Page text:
With owner Daniel M. Snyder observing from the sideline, the Washington Redskins concluded a spirited and productive first week of training camp today. A week full of promising signs ended with the most positive development of all, as quarterback Brad Johnson said he believes he has removed all doubts about the soundness of his surgically repaired left knee.
"I felt like I got better as the week went along," Johnson said following the team's second two-hour practice of the day. "Today I had to scramble twice, and I did pretty good. It hasn't affected my aim or my timing with the receivers. I've taken every snap I was supposed to. I feel like I'm moving better and my leg is feeling stronger. I feel like I could play a game today, but thank goodness we still have another four and a half or five weeks before our first game."
Snyder traveled here by helicopter and, along with his father Gerald and minority owner Fred Drasner, watched the afternoon practice. He didn't see the Redskins' sharpest practice of the week. But he did see the intensity that has led several longtime observers of the team to say this week included some of the club's best practices of Coach Norv Turner's tenure.
"We've been practicing at an awfully high level," Turner said between today's sessions.
Training camp began on an ominous note for the Redskins, with Johnson limping through a couple of practices early in the week. Redskins officials said publicly they weren't concerned about Johnson's health, but some members of the organization privately conceded it was a bit alarming to see how Johnson was moving.
The Redskins have plenty riding on Johnson after trading first-, second- and third-round draft choices over a two-year span to the Minnesota Vikings for him in February. He participated in one offseason minicamp with the Redskins, then missed another after undergoing arthroscopic surgery on his knee for the second time since last season ended.
Johnson said today there no longer should be concern about his knee.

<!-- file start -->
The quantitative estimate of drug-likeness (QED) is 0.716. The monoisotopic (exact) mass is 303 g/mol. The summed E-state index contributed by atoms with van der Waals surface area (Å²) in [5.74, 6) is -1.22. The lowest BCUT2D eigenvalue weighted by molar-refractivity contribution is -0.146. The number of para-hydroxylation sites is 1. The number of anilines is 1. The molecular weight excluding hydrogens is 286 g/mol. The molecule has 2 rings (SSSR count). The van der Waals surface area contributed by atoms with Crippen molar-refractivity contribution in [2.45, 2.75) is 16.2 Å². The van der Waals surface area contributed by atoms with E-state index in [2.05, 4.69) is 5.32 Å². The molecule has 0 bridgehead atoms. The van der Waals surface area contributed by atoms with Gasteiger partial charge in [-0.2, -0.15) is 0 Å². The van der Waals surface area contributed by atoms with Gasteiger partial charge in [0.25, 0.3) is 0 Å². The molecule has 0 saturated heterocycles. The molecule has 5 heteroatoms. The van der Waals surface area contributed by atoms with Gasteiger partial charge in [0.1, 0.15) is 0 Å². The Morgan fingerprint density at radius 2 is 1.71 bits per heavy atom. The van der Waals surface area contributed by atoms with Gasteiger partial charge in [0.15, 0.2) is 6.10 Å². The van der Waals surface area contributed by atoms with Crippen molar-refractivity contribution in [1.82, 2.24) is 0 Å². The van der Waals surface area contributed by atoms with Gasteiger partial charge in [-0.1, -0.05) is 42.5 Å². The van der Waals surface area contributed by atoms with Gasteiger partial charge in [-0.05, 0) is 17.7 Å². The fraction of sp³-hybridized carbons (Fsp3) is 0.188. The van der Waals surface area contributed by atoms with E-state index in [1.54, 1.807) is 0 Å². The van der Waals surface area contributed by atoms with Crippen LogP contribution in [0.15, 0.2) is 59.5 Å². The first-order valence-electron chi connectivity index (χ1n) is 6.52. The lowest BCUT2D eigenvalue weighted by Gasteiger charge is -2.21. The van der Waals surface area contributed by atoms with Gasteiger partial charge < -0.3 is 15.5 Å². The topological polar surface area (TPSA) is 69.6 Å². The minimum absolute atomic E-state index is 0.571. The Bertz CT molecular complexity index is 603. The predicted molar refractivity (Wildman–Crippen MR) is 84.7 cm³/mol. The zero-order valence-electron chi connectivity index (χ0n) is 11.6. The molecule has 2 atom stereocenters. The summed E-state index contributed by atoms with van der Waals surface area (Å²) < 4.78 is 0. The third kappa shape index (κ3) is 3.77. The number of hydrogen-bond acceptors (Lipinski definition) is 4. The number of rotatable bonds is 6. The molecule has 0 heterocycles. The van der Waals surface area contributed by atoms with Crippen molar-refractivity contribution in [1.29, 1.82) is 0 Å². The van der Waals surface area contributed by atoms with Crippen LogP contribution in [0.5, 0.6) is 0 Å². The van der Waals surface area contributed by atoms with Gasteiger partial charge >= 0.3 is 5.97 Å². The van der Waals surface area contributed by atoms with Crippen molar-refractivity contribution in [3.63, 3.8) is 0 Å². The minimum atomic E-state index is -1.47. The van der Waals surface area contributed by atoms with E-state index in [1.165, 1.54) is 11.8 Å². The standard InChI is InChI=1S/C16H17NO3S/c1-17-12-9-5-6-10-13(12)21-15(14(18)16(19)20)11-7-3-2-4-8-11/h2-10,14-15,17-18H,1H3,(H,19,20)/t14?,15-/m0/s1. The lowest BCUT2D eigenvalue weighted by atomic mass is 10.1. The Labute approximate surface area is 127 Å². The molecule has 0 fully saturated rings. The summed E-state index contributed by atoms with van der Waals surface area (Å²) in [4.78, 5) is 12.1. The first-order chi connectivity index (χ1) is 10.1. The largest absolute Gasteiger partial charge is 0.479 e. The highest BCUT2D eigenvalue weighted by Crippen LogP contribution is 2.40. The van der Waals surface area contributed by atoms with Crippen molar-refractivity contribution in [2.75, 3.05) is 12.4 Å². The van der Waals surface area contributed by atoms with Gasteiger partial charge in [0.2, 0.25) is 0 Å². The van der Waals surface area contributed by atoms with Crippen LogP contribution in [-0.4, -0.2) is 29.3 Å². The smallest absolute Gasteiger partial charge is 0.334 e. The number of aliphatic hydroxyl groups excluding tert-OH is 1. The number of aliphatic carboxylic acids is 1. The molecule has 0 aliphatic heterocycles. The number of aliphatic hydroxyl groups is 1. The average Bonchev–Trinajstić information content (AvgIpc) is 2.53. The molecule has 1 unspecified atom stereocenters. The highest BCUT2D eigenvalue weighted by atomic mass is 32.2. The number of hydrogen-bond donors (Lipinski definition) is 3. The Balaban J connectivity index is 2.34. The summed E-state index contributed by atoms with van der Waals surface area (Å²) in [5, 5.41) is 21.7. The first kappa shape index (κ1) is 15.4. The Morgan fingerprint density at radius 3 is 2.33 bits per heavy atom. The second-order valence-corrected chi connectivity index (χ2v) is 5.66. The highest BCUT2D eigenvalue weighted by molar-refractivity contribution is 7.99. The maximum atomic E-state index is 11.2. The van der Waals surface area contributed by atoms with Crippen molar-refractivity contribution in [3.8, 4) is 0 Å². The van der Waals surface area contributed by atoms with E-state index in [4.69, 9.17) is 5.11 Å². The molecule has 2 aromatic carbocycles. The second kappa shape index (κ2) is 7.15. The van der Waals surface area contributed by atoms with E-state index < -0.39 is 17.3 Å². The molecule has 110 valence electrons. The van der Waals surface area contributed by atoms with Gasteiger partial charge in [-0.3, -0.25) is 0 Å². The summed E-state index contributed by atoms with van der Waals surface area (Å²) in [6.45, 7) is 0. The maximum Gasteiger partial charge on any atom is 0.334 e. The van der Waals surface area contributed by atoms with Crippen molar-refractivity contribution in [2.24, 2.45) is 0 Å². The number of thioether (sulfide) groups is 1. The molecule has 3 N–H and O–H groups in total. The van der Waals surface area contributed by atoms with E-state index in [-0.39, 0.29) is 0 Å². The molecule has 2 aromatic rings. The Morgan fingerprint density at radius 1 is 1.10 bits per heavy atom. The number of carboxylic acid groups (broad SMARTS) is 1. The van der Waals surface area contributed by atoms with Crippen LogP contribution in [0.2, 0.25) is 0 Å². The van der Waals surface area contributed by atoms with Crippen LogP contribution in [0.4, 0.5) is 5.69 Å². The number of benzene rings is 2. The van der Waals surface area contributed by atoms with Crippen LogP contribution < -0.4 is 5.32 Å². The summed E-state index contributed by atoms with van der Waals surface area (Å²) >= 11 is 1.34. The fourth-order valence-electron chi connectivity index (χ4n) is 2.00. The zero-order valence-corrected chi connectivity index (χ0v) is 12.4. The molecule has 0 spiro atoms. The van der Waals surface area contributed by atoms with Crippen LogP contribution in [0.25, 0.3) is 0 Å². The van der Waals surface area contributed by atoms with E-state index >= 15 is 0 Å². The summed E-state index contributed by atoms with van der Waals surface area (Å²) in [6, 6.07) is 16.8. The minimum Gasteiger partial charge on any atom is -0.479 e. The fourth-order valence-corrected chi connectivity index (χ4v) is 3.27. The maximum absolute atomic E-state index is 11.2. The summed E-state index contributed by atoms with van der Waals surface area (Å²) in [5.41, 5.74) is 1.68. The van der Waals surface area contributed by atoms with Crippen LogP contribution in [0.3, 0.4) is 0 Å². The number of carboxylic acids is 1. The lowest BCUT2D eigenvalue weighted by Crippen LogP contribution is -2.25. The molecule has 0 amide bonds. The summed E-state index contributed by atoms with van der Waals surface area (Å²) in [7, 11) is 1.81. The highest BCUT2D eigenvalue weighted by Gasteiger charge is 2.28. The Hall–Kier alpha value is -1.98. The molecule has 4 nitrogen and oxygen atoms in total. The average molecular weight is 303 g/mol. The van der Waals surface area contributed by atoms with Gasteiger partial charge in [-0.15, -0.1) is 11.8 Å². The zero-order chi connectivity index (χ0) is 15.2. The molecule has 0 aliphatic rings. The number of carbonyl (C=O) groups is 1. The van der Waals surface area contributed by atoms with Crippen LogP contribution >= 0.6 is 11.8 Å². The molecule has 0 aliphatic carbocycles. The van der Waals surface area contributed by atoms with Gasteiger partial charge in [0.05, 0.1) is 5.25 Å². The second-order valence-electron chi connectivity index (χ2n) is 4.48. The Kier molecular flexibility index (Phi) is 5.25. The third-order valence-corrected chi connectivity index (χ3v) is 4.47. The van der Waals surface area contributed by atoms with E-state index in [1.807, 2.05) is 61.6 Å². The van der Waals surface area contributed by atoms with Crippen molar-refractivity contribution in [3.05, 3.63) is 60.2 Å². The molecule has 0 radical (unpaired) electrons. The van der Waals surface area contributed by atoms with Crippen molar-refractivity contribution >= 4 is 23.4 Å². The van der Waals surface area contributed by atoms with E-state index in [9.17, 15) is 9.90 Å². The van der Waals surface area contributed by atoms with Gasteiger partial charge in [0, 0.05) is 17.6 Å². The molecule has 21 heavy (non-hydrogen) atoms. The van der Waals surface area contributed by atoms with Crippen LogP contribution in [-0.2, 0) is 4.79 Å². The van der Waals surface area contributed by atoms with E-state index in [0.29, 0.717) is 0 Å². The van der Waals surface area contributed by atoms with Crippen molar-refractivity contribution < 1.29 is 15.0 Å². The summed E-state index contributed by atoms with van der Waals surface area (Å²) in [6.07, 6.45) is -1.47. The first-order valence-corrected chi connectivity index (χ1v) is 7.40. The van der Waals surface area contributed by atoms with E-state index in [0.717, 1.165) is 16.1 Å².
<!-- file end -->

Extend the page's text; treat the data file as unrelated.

"It was a new story," he said. "I missed a minicamp, so it was a very logical question. And there wasn't anything else going on. . . . I haven't been asked that question in five days now, so I think it was just something to talk about on the first day."
Snyder said he is convinced that Johnson is healthy.
"Everything I've heard is that he's ninety-nine percent and ready to go," the owner said.
One week into training camp, the Redskins already know that if Johnson can stay healthy, he can be special. He delivers the ball quickly, confidently and accurately, and he has a presence the Redskins haven't had from their quarterbacks in recent seasons.
"It felt great for a first week of practice," Johnson said. "Personally, I feel like I threw the ball well. I've taken all the reps I was supposed to. I feel like I'm sharp. I just want to get a little sharper and understand the system better. Physically, I feel like my knee is holding up. I'm moving really well."
The Redskins saw plenty to be encouraged about this week. Their top two draft choices, cornerback Champ Bailey and tackle Jon Jansen, seemed ready to be immediate starters. Turner said today that if the season were beginning now, Jansen would be the starting right tackle. The team appears to have more depth on its offensive line than it had last season.
Guard Tre Johnson and defensive tackle Dana Stubblefield reported to camp in shape and ready to play after coming off injuries. The team looks quicker and more energetic on defense, with defensive end Marco Coleman--a free agent signee from the San Diego Chargers--providing much-needed enthusiasm.
"A guy like Marco is like a sparkplug," Turner said. "He gets things started. Guys are responding to his type of play."
Snyder has made it clear he is taking a no-nonsense approach, and so far his players have shown diligent on-field work habits.
"I think everybody has really worked hard," tight end Stephen Alexander said. "I think we've had a great few days, and we just need to keep doing what we're doing."
Snyder's helicopter landed on a practice field at Frostburg State University late in the morning. He went to lunch with Vinny Cerrato, the Redskins' new director of player personnel. He signed some autographs for fans in front of the stands before the afternoon practice, then watched the workout and huddled with Turner afterward.
"It's exciting. It sure is hot, though," said Snyder, who ditched his jacket but didn't remove his tie on this steamy afternoon.
He has kept in touch daily with Turner--whom he has given the final say over all player-related personnel decisions--and Cerrato by telephone. And he said he intends to make regular trips to training camp. He said the Redskins aren't optimistic about prying running back Barry Sanders out of retirement and away from the Detroit Lions, but reiterated his hope that the team can make a major acquisition or two before the season.
"We're always looking to improve the team," Snyder said. "We're going to look at every opportunity that comes along. . . . We're just waiting for opportunities."
Since Snyder and his partners purchased the team and Jack Kent Cooke Stadium for $800 million, he has said he expects the Redskins to end their six-season playoff drought this season.
He said today: "Now I really expect it."